Z. W. Quah wass seventh in 100-meter backstroke semifinals in 56.43. Tao Li went 59.22 in the women’s 100-meter butterfly, T.W. Quah went 1:01.90 in the women’s 100-meter butterfly and women’s relay was seventh.

In championship final races:

Women’s 400-meter individual medley: Scotland’s Hannah Miley made her country proud by winning the first gold medal at the Games in 4:31.76, defending her title. Brit Aimee Willmott, 21, who flirted with the world record and gold medal, took silver in 4:33.01 and Aussie Keryn McMaster took the bronze in 4:36.35, her first medal at the Games. Miley is only the fourth swimmer to win a gold medal in Scotland in swimming.

Men’s 400-meter freestyle: Canadian Ryan Cochrane came from behind in the final 50 meters with a 27.2 split to overtake early leader Aussie David McKeon, who was under world record pace for the first 200 meters. Cochrane defended his title to win gold in 3:43.46 to win Canada’s first gold medal of the Games. McKeon was second in 3:44.09 and Brit James Guy, an 18-year-old emerging star, was third in 3:44.58.

Women’s 200-meter freestyle: In an exciting neck-and-neck race, Aussie Emma McKeon won in a Games record 1:55.57, her second of the day. McKeon’s older brother David just missed gold in the 400 freestyle. Brit Siobhan O’Connor, 18, was second in 1:55.82 and Aussie Bronte Barratt was third in 1:56.62.

Men’s 200-meter breaststroke: Scotland finished 1-2 with Ross Murdoch winning in 2:07.30, his second Games record, and his more-experienced teammate Michael Jamieson taking silver in 2:08.40. Brit Andrew Willis was third in 2:09.87.

A Royal Air Force SAC bagpiper escorted medalists to the awards ceremony. Instead of flowers and stuffed animal, swimmers were presented a Scottish drinking cup during the medals ceremony.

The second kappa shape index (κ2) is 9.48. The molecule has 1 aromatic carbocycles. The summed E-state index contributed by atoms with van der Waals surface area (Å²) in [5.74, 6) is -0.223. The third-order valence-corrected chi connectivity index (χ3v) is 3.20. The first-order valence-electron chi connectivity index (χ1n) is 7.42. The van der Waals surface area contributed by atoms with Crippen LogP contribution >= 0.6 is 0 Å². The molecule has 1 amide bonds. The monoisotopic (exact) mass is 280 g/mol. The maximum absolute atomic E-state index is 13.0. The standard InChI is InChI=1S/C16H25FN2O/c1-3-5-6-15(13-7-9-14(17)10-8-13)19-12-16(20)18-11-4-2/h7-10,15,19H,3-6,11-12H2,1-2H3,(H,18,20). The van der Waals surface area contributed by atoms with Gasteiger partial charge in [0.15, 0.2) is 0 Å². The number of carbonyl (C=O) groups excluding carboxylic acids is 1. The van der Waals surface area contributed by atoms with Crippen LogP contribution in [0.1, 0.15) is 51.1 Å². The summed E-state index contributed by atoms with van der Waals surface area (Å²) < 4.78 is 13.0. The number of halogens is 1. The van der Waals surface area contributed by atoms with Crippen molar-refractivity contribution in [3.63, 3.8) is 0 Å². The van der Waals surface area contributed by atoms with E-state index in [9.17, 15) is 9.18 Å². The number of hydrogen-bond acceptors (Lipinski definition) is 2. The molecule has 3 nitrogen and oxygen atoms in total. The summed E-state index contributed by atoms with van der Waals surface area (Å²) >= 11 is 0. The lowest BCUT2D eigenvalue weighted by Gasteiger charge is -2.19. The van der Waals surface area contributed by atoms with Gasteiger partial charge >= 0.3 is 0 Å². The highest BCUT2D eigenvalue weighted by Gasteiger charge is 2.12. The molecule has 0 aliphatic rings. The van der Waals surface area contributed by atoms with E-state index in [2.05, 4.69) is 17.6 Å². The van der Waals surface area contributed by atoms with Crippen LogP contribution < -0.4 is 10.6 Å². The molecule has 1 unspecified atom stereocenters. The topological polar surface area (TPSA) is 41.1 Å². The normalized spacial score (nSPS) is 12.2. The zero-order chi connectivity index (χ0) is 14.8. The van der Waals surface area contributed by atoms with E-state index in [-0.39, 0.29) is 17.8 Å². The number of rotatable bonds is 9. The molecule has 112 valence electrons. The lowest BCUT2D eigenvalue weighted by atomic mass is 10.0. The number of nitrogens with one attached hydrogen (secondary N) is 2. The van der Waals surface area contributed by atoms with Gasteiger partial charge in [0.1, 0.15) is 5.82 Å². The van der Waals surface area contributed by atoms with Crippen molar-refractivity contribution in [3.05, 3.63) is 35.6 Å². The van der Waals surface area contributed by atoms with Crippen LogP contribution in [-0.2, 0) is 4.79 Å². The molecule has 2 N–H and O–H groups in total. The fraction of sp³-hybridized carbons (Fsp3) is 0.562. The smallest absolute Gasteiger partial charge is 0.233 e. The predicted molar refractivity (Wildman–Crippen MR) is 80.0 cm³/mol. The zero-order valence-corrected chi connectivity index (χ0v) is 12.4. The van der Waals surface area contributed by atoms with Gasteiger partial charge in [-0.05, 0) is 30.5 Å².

Queen Elizabeth visited with swimmers during morning prelims and even inadvertently photo bombed a pair of Aussie hockey athletes’ selfie.

The official YouTube channel for the Commonwealth Games is offering a globally-available live stream that is airing events in their entirety. The link is being updated daily by meet organizers. The Commonwealth Games official website is immediately posting medal winners’ portraits, times and full results after each race.


*Three-time South African Olympian Darian Townsend became a U.S. citizen on Thursday and plans to compete in the U.S. nationals next month. He is a former world record holder in the 200-meter individual medley short course, gold medalist in the 400-meter freestyle relay and eight-time NCAA champion.

Sharon Robb can be reached at

Author: South Florida Aquatic Club - SOFLO Swimming

Welcome to the South Florida Aquatic club, a premier community swim team dedicated to providing opportunity and encouragement to all team members, from the beginner to the seasoned Olympic athlete in their pursuit of excellence. The year-round development program for competitive swimming features life-enhancing qualities including integrity, discipline, teamwork, sportsmanship and health and fitness. We invite you to navigate the club’s portal for information about the team.